Where To Eat When You’re Using The Corporate Card image


Where To Eat When You’re Using The Corporate Card

The LA restaurants that are fancy enough to impress, with food you’ll actually enjoy.

Whether you’re planning a team dinner or you’ve been tasked with entertaining demanding clients, figuring out the best places to use your corporate card is an art. Before you can impress your boss and/or clients with your witty and carefully prepared anecdotes, you need to impress them with an expensive restaurant serving good food, and an atmosphere that lends itself to industry talk.

You’ve come to the right place. These are the LA restaurants that work for those high-end dinners where expense is of little concern, but aren’t so trendy or elaborate that you’ll hate yourself for giving them money. Now that the planning is done, you can focus on practicing your banter.

The Spots



Downtown LA

$$$$Perfect For:Business MealsCorporate CardsDinner with the ParentsImpressing Out of Towners
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Located in a new development on the outskirts of downtown’s Fashion District, Rossoblu isn’t exactly in the heart of things. But once you get there and walk inside the massive, industrial dining room and the charcuterie board hits the table, you’ll want to take up permanent residence. This Italian restaurant works for even the most terrifying CEOs because no matter what they order, they’re probably going love it. That said, the tagliatelle and the pork porterhouse are must-orders.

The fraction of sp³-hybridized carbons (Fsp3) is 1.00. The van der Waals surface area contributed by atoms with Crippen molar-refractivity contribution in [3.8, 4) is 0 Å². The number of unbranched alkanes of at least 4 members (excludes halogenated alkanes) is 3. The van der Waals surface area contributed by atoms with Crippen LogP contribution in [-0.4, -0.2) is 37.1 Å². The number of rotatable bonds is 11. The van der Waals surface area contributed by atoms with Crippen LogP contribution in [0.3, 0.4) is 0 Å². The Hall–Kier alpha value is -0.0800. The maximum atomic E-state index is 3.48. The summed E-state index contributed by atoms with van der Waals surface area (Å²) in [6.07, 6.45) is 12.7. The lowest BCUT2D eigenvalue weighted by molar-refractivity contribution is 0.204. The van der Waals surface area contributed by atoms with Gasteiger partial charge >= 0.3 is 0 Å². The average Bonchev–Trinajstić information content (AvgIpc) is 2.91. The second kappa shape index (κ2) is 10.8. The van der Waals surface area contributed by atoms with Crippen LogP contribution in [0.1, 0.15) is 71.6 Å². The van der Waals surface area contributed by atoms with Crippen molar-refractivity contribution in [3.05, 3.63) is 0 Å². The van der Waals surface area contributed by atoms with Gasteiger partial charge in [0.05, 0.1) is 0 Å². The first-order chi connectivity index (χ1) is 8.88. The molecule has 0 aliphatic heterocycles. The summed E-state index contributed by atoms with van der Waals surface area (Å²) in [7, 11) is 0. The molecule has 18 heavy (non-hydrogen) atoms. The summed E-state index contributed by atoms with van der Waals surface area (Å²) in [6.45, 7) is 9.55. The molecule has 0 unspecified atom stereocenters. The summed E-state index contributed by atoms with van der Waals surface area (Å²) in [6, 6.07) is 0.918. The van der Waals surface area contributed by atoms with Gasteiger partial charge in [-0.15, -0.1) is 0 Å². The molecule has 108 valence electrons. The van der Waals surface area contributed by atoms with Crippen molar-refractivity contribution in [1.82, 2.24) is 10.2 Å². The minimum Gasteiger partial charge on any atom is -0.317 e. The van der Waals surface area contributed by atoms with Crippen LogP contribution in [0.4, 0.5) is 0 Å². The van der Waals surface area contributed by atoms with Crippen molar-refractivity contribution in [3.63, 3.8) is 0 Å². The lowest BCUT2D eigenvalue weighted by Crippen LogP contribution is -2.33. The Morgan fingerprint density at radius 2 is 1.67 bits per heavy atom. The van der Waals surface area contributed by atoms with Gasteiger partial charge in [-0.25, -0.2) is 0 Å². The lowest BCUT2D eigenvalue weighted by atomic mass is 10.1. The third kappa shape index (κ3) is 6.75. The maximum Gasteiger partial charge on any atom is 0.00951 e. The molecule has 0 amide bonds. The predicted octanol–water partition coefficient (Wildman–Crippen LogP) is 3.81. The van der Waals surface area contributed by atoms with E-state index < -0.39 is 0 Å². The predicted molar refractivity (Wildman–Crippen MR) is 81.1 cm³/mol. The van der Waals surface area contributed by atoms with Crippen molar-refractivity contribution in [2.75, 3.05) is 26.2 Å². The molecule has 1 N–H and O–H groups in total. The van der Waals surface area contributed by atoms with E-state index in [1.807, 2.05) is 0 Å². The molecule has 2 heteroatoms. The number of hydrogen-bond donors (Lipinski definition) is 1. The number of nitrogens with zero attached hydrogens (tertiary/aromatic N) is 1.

photo credit: Holly Liss

Your company’s legal team is staying at a hotel right off The Strip and the last thing you want to do is organize how to get everyone downtown during Friday rush hour in one piece. Keep it easy and go to Norah. Located right on Santa Monica Blvd in Weho, this large, modern restaurant’s location is as central as it gets. And the accessible (but not boring) American menu will make even the pickiest member of the team happy.

Never underestimate the impressing-power of excellent views. And they don’t get much better than 71Above’s. Located on the 71st floor of the US Bank Building downtown, 71Above definitely has that corporate/finance feel to it, but guess what - you’re with corporate/finance people. This isn’t going to be the most exciting meal you’ll ever eat, but the food is good and the choose-your-own pre-fixe menu setup will calm your fears of having to share plates of food with people who still haven’t looked you in the eyes.

Animal is permanently closed

photo credit: Roman Roze